NEW YORK, June 26 (UPI) -- New York hospitals are recruiting patients for a clinical research study of a new treatment for pleural mesothelioma caused by asbestos.
Researchers at the Herbert Irving Comprehensive Cancer Center at New York-Presbyterian Hospital and Columbia University Medical Center say the standard treatment for pleural mesothelioma is currently surgery to remove the patient's lung -- a potentially debilitating consequence, but the new treatment involves targeted radiation and chemotherapy.
"Current surgical and chemotherapy treatments of patients with malignant pleural mesothelioma are unsatisfactory, and have not been shown to significantly prolong survival," Dr. Robert Taub, the study's principal investigator, director of the Mesothelioma Center at New York-Presbyterian/Columbia and professor at Columbia University College of Physicians and Surgeons said in a statement.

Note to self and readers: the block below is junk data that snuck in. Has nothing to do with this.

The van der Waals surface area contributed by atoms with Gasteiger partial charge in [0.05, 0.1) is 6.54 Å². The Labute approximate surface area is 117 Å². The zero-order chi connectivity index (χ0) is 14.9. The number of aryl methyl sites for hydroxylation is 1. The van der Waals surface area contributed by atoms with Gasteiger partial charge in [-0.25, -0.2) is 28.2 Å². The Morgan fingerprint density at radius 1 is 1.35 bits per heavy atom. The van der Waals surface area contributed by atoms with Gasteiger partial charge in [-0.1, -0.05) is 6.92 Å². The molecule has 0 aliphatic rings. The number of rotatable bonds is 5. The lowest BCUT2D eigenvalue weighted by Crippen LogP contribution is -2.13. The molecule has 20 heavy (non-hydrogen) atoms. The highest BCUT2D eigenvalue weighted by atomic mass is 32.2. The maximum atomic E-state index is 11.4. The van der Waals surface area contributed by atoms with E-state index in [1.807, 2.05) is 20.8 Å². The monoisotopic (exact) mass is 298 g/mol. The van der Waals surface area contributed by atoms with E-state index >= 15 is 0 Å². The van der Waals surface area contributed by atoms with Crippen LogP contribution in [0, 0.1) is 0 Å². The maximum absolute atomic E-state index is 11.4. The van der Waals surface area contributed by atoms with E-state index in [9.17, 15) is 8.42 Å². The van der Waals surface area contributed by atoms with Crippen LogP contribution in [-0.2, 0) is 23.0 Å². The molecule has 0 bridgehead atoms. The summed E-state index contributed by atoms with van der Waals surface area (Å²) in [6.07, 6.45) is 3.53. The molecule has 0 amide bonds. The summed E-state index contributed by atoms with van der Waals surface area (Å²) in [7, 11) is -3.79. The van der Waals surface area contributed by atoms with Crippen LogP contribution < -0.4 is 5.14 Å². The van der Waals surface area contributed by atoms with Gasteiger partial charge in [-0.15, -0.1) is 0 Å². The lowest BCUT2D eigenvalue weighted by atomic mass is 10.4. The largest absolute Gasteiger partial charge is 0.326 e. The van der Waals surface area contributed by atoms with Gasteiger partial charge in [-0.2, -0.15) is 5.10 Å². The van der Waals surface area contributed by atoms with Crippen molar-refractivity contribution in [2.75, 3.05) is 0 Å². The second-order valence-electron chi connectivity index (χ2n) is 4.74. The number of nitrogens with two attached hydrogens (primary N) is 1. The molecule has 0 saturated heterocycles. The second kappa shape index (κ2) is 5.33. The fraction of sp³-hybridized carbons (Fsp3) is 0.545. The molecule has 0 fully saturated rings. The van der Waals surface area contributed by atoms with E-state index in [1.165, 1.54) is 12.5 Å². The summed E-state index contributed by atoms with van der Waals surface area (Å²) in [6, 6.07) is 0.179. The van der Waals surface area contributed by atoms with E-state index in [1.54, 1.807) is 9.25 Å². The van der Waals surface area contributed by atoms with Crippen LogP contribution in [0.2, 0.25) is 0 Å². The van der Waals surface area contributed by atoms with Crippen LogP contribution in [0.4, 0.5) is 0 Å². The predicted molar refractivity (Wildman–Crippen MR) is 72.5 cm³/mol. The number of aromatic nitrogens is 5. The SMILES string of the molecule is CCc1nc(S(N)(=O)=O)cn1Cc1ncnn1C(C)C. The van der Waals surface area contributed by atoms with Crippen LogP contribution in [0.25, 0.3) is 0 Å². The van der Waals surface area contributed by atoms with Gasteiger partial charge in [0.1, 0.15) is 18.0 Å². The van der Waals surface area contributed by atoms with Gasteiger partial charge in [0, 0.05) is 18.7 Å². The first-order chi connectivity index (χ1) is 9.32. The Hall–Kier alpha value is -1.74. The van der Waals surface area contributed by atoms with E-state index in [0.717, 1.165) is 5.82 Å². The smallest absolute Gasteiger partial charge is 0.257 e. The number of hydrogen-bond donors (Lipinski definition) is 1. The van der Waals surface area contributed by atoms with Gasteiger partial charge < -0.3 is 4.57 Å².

"In this study, we will investigate whether a combination of chemotherapy and radiation targeted directly at the lung's lining can improve outcomes while avoiding surgery -- in addition, this approach has shown to have minimal toxic side effects compared to systemic chemotherapy."
Researchers anticipate that the radiation therapy will kill the cancer cells on the surface of the lung while sparing other parts of the lung and surrounding vital tissues.